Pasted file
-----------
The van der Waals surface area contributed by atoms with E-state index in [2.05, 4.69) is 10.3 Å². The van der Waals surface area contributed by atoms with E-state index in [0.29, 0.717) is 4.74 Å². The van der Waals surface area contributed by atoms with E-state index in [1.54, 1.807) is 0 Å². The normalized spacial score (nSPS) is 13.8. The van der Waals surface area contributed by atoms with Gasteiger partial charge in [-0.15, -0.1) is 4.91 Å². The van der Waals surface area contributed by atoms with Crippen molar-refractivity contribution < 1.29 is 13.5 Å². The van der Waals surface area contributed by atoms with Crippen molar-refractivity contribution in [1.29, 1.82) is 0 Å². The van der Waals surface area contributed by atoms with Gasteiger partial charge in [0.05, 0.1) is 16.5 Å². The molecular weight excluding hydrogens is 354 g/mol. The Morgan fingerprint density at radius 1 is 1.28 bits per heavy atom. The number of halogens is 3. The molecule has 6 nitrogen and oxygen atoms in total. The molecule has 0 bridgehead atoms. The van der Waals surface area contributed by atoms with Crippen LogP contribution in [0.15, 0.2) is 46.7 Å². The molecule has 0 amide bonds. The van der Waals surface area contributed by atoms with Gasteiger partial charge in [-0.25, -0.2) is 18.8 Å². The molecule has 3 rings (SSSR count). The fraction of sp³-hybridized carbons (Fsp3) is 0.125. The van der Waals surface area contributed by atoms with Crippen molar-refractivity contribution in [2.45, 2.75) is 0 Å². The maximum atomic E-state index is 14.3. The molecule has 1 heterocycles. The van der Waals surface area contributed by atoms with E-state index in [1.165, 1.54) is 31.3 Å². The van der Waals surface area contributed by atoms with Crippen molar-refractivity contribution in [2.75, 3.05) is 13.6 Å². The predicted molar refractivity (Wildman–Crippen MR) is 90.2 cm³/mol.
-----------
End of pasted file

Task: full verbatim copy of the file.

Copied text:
The van der Waals surface area contributed by atoms with E-state index in [2.05, 4.69) is 10.3 Å². The van der Waals surface area contributed by atoms with E-state index in [0.29, 0.717) is 4.74 Å². The van der Waals surface area contributed by atoms with E-state index in [1.54, 1.807) is 0 Å². The normalized spacial score (nSPS) is 13.8. The van der Waals surface area contributed by atoms with Gasteiger partial charge in [-0.15, -0.1) is 4.91 Å². The van der Waals surface area contributed by atoms with Crippen molar-refractivity contribution < 1.29 is 13.5 Å². The van der Waals surface area contributed by atoms with Crippen molar-refractivity contribution in [1.29, 1.82) is 0 Å². The van der Waals surface area contributed by atoms with Gasteiger partial charge in [0.05, 0.1) is 16.5 Å². The molecular weight excluding hydrogens is 354 g/mol. The Morgan fingerprint density at radius 1 is 1.28 bits per heavy atom. The number of halogens is 3. The molecule has 6 nitrogen and oxygen atoms in total. The molecule has 0 bridgehead atoms. The van der Waals surface area contributed by atoms with Crippen LogP contribution in [0.15, 0.2) is 46.7 Å². The molecule has 0 amide bonds. The van der Waals surface area contributed by atoms with Gasteiger partial charge in [-0.25, -0.2) is 18.8 Å². The molecule has 3 rings (SSSR count). The fraction of sp³-hybridized carbons (Fsp3) is 0.125. The van der Waals surface area contributed by atoms with Crippen molar-refractivity contribution in [2.45, 2.75) is 0 Å². The maximum atomic E-state index is 14.3. The molecule has 1 heterocycles. The van der Waals surface area contributed by atoms with E-state index in [1.165, 1.54) is 31.3 Å². The van der Waals surface area contributed by atoms with Crippen molar-refractivity contribution in [2.75, 3.05) is 13.6 Å². The predicted molar refractivity (Wildman–Crippen MR) is 90.2 cm³/mol.